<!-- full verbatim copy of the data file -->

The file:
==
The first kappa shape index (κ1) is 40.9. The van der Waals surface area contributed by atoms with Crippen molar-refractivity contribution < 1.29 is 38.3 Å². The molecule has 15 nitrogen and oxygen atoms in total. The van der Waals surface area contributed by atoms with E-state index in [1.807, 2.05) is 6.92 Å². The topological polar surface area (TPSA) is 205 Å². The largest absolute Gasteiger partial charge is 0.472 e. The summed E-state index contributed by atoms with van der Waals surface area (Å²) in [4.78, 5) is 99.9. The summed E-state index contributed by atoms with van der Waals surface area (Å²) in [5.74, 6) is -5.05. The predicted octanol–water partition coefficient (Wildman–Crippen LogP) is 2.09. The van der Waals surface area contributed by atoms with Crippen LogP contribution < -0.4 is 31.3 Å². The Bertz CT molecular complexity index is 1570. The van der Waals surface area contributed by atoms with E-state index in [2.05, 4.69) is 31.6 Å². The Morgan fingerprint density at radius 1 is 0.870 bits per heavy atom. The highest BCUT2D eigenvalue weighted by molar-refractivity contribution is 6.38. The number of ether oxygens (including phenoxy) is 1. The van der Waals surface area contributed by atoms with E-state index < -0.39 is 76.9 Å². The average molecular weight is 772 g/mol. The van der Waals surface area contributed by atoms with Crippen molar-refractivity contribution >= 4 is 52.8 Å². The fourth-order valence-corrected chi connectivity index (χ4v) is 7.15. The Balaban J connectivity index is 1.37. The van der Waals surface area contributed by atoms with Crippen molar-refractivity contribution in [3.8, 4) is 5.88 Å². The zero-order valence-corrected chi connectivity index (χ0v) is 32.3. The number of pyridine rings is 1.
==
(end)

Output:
The first kappa shape index (κ1) is 40.9. The van der Waals surface area contributed by atoms with Crippen molar-refractivity contribution < 1.29 is 38.3 Å². The molecule has 15 nitrogen and oxygen atoms in total. The van der Waals surface area contributed by atoms with E-state index in [1.807, 2.05) is 6.92 Å². The topological polar surface area (TPSA) is 205 Å². The largest absolute Gasteiger partial charge is 0.472 e. The summed E-state index contributed by atoms with van der Waals surface area (Å²) in [4.78, 5) is 99.9. The summed E-state index contributed by atoms with van der Waals surface area (Å²) in [5.74, 6) is -5.05. The predicted octanol–water partition coefficient (Wildman–Crippen LogP) is 2.09. The van der Waals surface area contributed by atoms with Crippen LogP contribution < -0.4 is 31.3 Å². The Bertz CT molecular complexity index is 1570. The van der Waals surface area contributed by atoms with E-state index in [2.05, 4.69) is 31.6 Å². The Morgan fingerprint density at radius 1 is 0.870 bits per heavy atom. The highest BCUT2D eigenvalue weighted by molar-refractivity contribution is 6.38. The number of ether oxygens (including phenoxy) is 1. The van der Waals surface area contributed by atoms with E-state index < -0.39 is 76.9 Å². The average molecular weight is 772 g/mol. The van der Waals surface area contributed by atoms with Crippen molar-refractivity contribution >= 4 is 52.8 Å². The fourth-order valence-corrected chi connectivity index (χ4v) is 7.15. The Balaban J connectivity index is 1.37. The van der Waals surface area contributed by atoms with Crippen molar-refractivity contribution in [3.8, 4) is 5.88 Å². The zero-order valence-corrected chi connectivity index (χ0v) is 32.3. The number of pyridine rings is 1.